About the Shamrock
One of the oldest Celtic symbols, this three-leafed gem was revered in Victorian times for its medicinal qualities. To many throughout the ages, it has represented past, present and future. Today, we prize the shamrock’s quintessential good luck meaning. Just listen to Irish blessings oft- repeated: “May the road rise to meet you. May the wind be always at your back. May the sun warm upon your face.”
Is It Luck or Success?
Well-intended as they may be, these sayings subtly suggest our fate resides in the hands of outside forces that either decide to rain or smile upon us. So, why not just surrender the power to direct our lives?
On the other side of the fence, reside opposing believers like Einstein, who is famously known for asserting: “Luck is when preparation meets opportunity.” According to Albert, we must seize the reins of control and make our own “luck” happen through the application of our skills and talent.
To compound matters, when we turn to current thought leaders, we learn from Malcolm Gladwell in his 2008 best-seller The Outliers a fascinating blueprint for making the most of human potential. For instance, one of his more provocative theses is the requirement for 10,000 hours of practice (roughly ten years) to attain the “magic number of greatness” in any profession. It seems it takes the brain this long to assimilate all it needs to achieve true mastery.
Then, there are Cherie Carter-Scott’s “rules” in If Success Is a Game, These Are the Rules. In her 2000 volume, she reveals each person has their own definition of success – an individualized version of what it means to be fulfilled. There is no universal description. No wonder things get complicated!
What Is Stopping You?
Carter-Scott goes on to state that wanting success and self-trust are key ingredients to attaining it. However, if it were as simple as that, we’d all presumably be “successful” by our own standards.
Here’s where we start to butt up against all manner of blocks. Blocks can include negative self-talk, limiting beliefs and fears of risk-taking. Ironically, the number one reason success becomes derailed is self-sabotage. Had you ever considered that if you’ve been thinking of yourself as a “failure” and you now become successful, you’ll need to change your identity? True. This point is not as obvious as it first appears.
Yes, all setbacks provide valuable lessons. There will be inevitable disappointments and perceived failures along the way. Learning from these experiences offers precious insights that lead to future milestones.
And, even if you reach success (on your terms) every new level brings unexpected challenges. Each accomplishment alters your reality, either slightly or dramatically. As such, success is a process that never ends. Once you’ve reach the so-called top, there’s a new peak to embrace.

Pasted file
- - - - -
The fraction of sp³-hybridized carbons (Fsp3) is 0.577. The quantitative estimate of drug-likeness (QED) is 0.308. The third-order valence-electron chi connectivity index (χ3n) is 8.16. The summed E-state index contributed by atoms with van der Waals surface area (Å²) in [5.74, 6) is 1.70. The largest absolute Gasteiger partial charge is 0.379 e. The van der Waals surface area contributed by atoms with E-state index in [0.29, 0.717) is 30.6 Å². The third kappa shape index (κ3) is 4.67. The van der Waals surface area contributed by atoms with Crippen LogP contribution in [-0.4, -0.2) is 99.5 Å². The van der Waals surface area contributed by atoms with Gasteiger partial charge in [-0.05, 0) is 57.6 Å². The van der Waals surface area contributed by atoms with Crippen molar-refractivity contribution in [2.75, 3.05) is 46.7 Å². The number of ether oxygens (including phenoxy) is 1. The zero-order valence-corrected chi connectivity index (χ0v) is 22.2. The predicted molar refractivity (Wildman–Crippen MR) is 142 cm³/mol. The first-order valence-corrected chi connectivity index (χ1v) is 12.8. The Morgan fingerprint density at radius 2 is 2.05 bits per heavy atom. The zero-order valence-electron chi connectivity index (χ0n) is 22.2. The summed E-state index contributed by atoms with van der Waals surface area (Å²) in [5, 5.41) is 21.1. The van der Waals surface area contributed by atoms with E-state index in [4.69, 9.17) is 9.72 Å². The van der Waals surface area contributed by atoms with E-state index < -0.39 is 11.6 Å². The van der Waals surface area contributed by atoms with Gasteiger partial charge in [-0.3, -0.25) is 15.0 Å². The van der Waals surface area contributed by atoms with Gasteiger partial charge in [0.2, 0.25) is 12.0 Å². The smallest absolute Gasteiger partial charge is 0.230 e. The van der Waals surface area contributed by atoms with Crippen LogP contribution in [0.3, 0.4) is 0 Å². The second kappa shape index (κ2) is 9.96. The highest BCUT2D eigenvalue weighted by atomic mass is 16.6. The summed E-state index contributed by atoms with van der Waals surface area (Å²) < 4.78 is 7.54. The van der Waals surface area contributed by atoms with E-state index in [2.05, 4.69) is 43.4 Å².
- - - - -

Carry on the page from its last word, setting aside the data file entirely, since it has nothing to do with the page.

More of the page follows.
The Top Ten List
To change up things a little, I entice you to respond to this list of 10 fill-in-the-blanks. Don’t over-think your answers. Complete the statements with your first response:
1) For me, success means ____________________________________________.
2) The people I view as successful are __________________________________.
3) I feel successful when I ____________________________________________.
4) I will feel like a success when I ______________________________________. (different from #3)
5) My symbols of success are __________________________________________.
6) The barriers I need to overcome are ___________________________________.
7) The actions I’m called to take include __________________________________.
8) The people who will be happy over my success are _______________________.
9) The people who will not be pleased over my success are ___________________.
10) I defined myself in the past as _______________________. I define myself in the present as _______________________________. I want to define myself in the future as ____________________________________________________.
To borrow from Cherie Carter-Scott a last time, the process of moving to “I have everything I dreamed of” has five distinct steps:
Step One: “I don’t know what I want and I can’t be it, do it, or have it.”
Step Two: “I know what I want, but I can’t have it.”
Step Three: “I know what I want and I can have some of it.”
Step Four: “I know what I want and I can have it all.”
Step Five: “I have what I want.”
As your unofficial coach, this information leads to these follow-up questions:
- Where do you place yourself on this spectrum of steps right now?
- Where do you want to be?
- What’s it going to take to get you there?
Finally, you get to decide for yourself whether my parting wish is a mark of success or luck: “May the best day of your past be the worst day of your future.”